Traveling healthy and well

When this article posts, I will be sightseeing in beautiful Alaska!  Which is why I chose the photo of an amazing Alaskan glacier for the feature photo.   I LOVE all that is travel!  Seeing new

When this article posts, I will be sightseeing in beautiful Alaska!  Which is why I chose the photo of an amazing Alaskan glacier for the feature photo.   I LOVE all that is travel!  Seeing new places and scenery, trying new foods, exploring new territories, and being free from all of the burdens of everyday life at home that seem to be ever-present.

Since I am a long-time public health professional and certified health educator, as our regular NFD readers know, I put a health slant on EVERYTHING that I do.  This also would include travel!  Which is why I wanted to share a few travel tips for those of you all who may also be sailing the seas, hitting the road, flying the blue skies, or otherwise embarking on a journey to an amazing destination of your choice this summer.

Get Active!

Traveling provides a great opportunity to stay active.   We are visiting a dog sled camp which will involve a bit of a trek just to get there,  doing some sledding, taking a photogenic nature hike with plenty of stops for pictures (hike is a total of 4 miles!) and hoping to get some iceberg and marine wildlife photos among others, and also taking a bicycle tour in Juneau.    Being the fitness buff that I am, I also plan on visiting the on-board gym we have on our ship.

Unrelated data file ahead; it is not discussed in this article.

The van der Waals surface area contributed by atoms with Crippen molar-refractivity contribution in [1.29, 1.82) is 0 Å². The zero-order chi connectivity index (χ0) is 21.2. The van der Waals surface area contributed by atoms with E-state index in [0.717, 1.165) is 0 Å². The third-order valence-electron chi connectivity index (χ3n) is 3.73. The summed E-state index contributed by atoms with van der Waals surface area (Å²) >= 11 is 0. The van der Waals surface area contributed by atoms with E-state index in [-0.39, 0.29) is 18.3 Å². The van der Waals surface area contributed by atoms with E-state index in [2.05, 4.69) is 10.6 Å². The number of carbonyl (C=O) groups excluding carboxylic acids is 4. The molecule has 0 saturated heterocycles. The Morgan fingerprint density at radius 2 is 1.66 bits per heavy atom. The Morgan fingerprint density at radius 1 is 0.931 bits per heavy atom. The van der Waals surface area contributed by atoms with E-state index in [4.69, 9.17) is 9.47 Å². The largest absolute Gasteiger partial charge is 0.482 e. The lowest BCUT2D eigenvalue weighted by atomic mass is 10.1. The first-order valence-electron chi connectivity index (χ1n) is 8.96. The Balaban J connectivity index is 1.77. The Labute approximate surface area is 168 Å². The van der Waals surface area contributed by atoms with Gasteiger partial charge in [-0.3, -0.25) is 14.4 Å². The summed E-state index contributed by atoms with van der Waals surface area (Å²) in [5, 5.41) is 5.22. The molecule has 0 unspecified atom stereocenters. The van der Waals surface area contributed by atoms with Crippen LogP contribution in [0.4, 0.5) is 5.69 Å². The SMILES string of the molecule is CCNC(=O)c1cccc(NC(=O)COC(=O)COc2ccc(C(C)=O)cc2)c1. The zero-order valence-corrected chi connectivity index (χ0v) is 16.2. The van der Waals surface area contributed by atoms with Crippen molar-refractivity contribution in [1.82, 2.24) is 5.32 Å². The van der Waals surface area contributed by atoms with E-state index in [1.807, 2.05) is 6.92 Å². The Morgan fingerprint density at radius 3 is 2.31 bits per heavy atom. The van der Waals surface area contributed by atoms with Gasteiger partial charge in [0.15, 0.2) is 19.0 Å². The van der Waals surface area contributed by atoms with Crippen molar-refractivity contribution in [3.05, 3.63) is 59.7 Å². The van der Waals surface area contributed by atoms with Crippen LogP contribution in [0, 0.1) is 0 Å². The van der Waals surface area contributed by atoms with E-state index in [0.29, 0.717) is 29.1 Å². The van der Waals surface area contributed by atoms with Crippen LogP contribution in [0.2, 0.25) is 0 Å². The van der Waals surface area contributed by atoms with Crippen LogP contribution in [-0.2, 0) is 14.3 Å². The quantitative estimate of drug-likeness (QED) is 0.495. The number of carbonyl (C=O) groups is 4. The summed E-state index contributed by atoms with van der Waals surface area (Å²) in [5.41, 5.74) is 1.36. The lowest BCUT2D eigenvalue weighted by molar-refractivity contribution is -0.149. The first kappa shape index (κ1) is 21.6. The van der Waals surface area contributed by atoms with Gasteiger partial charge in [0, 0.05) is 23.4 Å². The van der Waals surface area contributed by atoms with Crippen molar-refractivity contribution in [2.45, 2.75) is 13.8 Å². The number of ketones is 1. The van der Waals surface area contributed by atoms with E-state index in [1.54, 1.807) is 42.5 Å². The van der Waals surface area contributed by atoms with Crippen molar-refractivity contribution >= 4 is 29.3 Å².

• Take advantage of the great outdoors wherever you might be and get outside!  Get a city map of where you are visiting and do your research mapping out parks and local attractions.   Pick up travel materials from the hotel or wherever you are staying about local activities of interest that also keep you up and moving.
  • Visit the gym if your hotel – or ship – or other accommodations have one.  Some places have super-nice workout facilities.
  • Pack a DVD of a quick workout you can do in the morning – or evening – to get your heart pumping and keep your muscles active.

Keep an eye on nutrition.

  • While part of the fun of visiting a new place is trying different foods, balance your meals throughout the day. If you know you are going to be dining on some less-than-healthy food at that Italian gourmet ristorante, then perhaps choose a lighter option for breakfast such as a bagel and fruit.
  • Don’t “waste” your calories on airport “junk” foods or fast food stops along the highway.   Take along your own healthy snacks such as fruit, nuts, trail mix, peanut butter cups (no, not Reeses!) and apples or carrots and other similar snacks.  Save those calories for the good stuff!
  • When ordering out, follow the same guidelines as you would for healthy eating at home, choosing foods that are heavy on vegetables and fiber, and choosing low-fat proteins such as fish, chicken, and turkey.   Remember to order those salad dressings and other condiments on the side so you can control how much is put on your food.
  • Make your own meals if you have access to a hotel with kitchenettes.  This will also save you some dollars for other fun activities.

Other ways to stay healthy and well – Visit the Centers for Disease Control and Prevention (CDC) website.

The Centers for Disease Control and Prevention (CDC) has a wealth of resources on staying safe and healthy during travel. Below is some great information from the CDC’s website.  The website is worth visiting, as they have information on everything from international travel, road safety, jet lag, high altitudes, traveling with your pets, to, ahem………………traveler’s diarrhea. Anything you could possibly want to know about staying healthy while traveling can be found on the site.